A full composition study of some key Fraser River foreshore marshes, Boundary Bay, Brunswick Point, Westham Island, Lulu Island, and Sea Island, had not been done in several decades, during which a large-scale marsh recession event occurred at two of the marshes. The vegetation composition is measured in this study with relation to soil water, soil pore water salinity, and elevation. The results in this study show a shift in the vegetation composition in some areas of the Lulu Island marsh, with the other marshes remaining relatively similar to historical data. The plant species’ tolerance to soil water, soil salinity, and elevation vary in each marsh, illustrating the need for individualized restoration plans for each marsh. Conserving and restoring these marshes is critical in light of the many changes in the Fraser River delta, including sea level rise, increased geese populations, altered sediment regimes, and urbanization., Fraser River, brackish marsh, salt marsh, vegetation composition, salinity, elevation
This study investigates the outcomes of restoration efforts completed on retired agricultural land in Southwest Ontario. Sites acquired by the Nature Conservancy of Canada were planted to kickstart succession to native deciduous forests, but the results of the plantings are mixed. Analysis of soil conditions indicated that low levels of soil organic carbon were correlated to low water content and high density unfavourable for plant growth. Analysis of remotely sensed imagery was done to assess and compare vegetation cover to reference conditions at Walpole Island First Nation. Analysis revealed that successful restoration was dependent on multiple soil characteristics, but conditions correlated to higher total organic carbon favoured greater vegetation cover. Remote sensing data revealed that succession towards tree canopy development was accelerated compared to passive restoration, and a shaded understory was established approximately 8-12 years following restoration. Future work can expand on succession and the effects of other restoration treatments., Soil, Reforestation, NDVI, Agriculture, Restoration, Secondary succession
In recent decades, the exotic cattail Typha angustifolia and its hybrid Typha x glauca have invaded the Fraser River estuary. The impacts from this invasion on benthic macroinvertebrate communities, however, are yet to be studied. Macroinvertebrates play important roles in food chains, trophic dynamics, and nutrient cycling and are potentially at risk from this invasion. In this study, I compared the benthic invertebrate communities between exotic cattail stands and native vegetation stands at 25 paired sites. Sediment cores were analyzed for invertebrate abundance, biomass, and Shannon Wiener diversity index, and it was found that biomass and abundance were lower in exotic cattail when compared to native vegetation, however, there was no difference in diversity. Given the proximity to side channels, tidal inundation time would be a logical explanation for the differences in the benthic communities; however, it was not found to be a significant predictor. Given the invasive nature of exotic cattail and the correlations that were found, cattail should be removed in restoration projects where possible., Fraser River, Typha x glauca, Estuary, Invasive species, Typha angustifolia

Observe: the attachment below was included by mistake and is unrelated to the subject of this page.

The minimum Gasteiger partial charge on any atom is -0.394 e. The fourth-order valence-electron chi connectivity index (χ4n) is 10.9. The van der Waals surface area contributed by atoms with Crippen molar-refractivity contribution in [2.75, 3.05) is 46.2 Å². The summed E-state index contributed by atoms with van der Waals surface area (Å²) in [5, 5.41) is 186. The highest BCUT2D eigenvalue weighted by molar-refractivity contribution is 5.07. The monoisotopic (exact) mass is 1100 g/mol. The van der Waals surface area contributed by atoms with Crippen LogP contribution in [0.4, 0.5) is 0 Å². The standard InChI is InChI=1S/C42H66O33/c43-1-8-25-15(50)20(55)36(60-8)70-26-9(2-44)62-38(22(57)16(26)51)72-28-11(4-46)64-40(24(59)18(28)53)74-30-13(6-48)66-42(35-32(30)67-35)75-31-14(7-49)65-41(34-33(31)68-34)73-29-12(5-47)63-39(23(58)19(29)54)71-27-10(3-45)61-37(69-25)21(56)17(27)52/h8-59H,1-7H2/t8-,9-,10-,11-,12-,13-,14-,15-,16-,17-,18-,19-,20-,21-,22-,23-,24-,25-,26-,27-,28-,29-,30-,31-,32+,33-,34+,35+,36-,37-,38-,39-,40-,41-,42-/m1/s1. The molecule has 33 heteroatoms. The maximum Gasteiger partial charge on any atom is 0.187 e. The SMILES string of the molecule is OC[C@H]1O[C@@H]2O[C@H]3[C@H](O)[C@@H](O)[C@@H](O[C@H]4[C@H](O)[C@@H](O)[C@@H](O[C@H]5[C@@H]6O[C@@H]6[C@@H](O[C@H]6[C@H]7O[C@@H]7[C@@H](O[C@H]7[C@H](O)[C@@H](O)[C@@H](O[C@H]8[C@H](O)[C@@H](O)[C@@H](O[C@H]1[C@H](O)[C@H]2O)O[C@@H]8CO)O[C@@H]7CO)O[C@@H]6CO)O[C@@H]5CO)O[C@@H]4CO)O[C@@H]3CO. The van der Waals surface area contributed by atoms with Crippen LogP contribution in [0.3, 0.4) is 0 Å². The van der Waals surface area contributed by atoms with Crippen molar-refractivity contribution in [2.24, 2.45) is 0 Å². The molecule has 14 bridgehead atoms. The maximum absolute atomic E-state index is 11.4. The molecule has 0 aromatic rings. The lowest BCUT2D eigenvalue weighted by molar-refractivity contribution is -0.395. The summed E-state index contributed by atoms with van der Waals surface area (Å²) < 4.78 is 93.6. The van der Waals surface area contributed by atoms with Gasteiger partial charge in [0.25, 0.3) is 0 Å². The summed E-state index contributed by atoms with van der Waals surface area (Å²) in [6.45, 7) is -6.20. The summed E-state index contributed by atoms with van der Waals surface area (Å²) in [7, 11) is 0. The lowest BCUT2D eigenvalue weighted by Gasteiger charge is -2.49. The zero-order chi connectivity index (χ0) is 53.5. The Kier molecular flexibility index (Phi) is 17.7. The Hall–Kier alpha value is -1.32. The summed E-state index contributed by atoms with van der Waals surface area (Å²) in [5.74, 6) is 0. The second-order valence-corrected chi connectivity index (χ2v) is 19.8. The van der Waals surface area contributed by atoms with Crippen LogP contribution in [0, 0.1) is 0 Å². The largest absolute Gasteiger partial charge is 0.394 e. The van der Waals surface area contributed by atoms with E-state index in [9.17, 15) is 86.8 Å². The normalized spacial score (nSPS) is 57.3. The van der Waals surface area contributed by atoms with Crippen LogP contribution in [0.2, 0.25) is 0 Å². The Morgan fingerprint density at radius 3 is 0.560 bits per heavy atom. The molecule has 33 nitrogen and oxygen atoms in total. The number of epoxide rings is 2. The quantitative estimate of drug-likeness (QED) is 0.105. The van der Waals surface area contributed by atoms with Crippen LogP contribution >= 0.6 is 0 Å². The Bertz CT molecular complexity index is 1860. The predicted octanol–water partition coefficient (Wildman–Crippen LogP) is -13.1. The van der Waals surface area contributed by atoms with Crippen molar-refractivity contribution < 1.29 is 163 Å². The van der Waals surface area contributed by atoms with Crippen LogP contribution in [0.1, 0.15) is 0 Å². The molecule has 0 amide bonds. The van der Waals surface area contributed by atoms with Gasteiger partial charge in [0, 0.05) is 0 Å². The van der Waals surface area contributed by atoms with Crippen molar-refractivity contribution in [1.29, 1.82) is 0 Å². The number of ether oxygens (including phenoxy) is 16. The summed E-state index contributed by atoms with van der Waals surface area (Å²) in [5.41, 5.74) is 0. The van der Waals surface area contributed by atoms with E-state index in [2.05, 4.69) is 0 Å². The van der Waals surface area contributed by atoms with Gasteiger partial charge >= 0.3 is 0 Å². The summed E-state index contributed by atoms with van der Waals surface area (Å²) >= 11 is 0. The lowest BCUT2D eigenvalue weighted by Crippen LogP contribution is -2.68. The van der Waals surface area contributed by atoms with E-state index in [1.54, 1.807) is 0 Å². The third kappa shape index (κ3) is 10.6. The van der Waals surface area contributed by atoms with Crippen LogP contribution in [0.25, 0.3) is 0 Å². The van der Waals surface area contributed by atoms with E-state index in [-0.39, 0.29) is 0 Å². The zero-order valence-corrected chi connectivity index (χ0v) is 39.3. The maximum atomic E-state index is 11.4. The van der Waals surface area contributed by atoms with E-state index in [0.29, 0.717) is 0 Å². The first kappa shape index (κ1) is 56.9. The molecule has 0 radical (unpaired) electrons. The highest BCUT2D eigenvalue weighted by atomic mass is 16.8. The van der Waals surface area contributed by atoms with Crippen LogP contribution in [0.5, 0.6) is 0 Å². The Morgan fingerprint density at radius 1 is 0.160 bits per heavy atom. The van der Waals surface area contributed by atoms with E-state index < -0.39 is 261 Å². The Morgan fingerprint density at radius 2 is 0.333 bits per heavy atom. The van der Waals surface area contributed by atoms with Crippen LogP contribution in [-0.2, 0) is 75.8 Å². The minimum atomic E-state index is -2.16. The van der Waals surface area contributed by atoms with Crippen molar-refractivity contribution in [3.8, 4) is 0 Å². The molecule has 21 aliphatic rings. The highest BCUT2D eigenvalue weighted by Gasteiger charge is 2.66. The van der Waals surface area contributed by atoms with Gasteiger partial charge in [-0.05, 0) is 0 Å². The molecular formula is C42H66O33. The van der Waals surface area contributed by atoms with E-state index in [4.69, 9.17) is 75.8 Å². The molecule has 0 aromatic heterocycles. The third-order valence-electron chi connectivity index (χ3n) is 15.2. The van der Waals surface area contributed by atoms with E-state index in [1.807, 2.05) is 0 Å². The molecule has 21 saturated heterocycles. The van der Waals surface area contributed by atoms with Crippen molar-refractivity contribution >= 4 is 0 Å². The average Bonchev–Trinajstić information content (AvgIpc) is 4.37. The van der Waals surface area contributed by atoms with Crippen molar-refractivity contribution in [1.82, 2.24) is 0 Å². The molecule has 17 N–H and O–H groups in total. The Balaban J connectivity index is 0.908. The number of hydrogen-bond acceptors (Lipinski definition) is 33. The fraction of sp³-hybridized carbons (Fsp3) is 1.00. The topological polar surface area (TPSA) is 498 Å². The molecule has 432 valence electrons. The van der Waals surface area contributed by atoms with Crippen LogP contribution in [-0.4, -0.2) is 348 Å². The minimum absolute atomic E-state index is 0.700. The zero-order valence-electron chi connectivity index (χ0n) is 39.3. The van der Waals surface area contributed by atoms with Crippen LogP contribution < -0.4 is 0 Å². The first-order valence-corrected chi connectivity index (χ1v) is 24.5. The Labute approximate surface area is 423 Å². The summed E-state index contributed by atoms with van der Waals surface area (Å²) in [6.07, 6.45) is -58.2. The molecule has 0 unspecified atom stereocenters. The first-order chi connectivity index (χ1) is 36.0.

Bog wetlands store a disproportionate amount of carbon for their size, making their conservation an important part of climate change mitigation. The goal of this project is to investigate how roads and agriculture impact the hydrology and vegetation composition of Langley Bog and to provide restoration recommendations. Langley Bog, in Langley Township, BC, is a formerly mined peatland with a fill road running through the center and surrounded to the north and west by cranberry farms. From November 2020 to November 2021, depth to water table and pH were measured monthly at nine wells. Twelve vegetation transects were completed in July 2021. Sites adjacent to the road were correlated with a decrease in summer water level, while sites adjacent to the cranberry farms were correlated with an increase in spring pH levels. A positive relationship was found between an increase in water-table level and percent cover of wetland obligate species. Roads may be lowering the water table through subsidence and drainage. The cranberry farms may be increasing the pH through the deposition of fertilizer. These impacts may have been exacerbated by the unusually dry 2021 summer season.
To raise the water table, tree and road removal is recommended to restore lateral flow and decrease evapotranspiration. Culverts installed under the primary fill road will provide additional hydrologic connectivity. Building a berm at outlet points will also help prevent water loss, keeping a higher water table. To increase carbon sequestration, Sphagnum mosses are to be reintroduced to denuded areas in Langley Bog. Tree removal will help in moss establishment by maintaining open bog conditions free from shading. Existing rare ecosystems present in Langley Bog would benefit from the removal of point source pollutants and invasive species on the site. Given the urgency of climate change, restoring the functionality of Langley Bog and protecting the existing stored carbon is a practical and achievable way to move Metro Vancouver a step closer to carbon neutrality., peatlands, ecological restoration, water levels, pH, sphagnum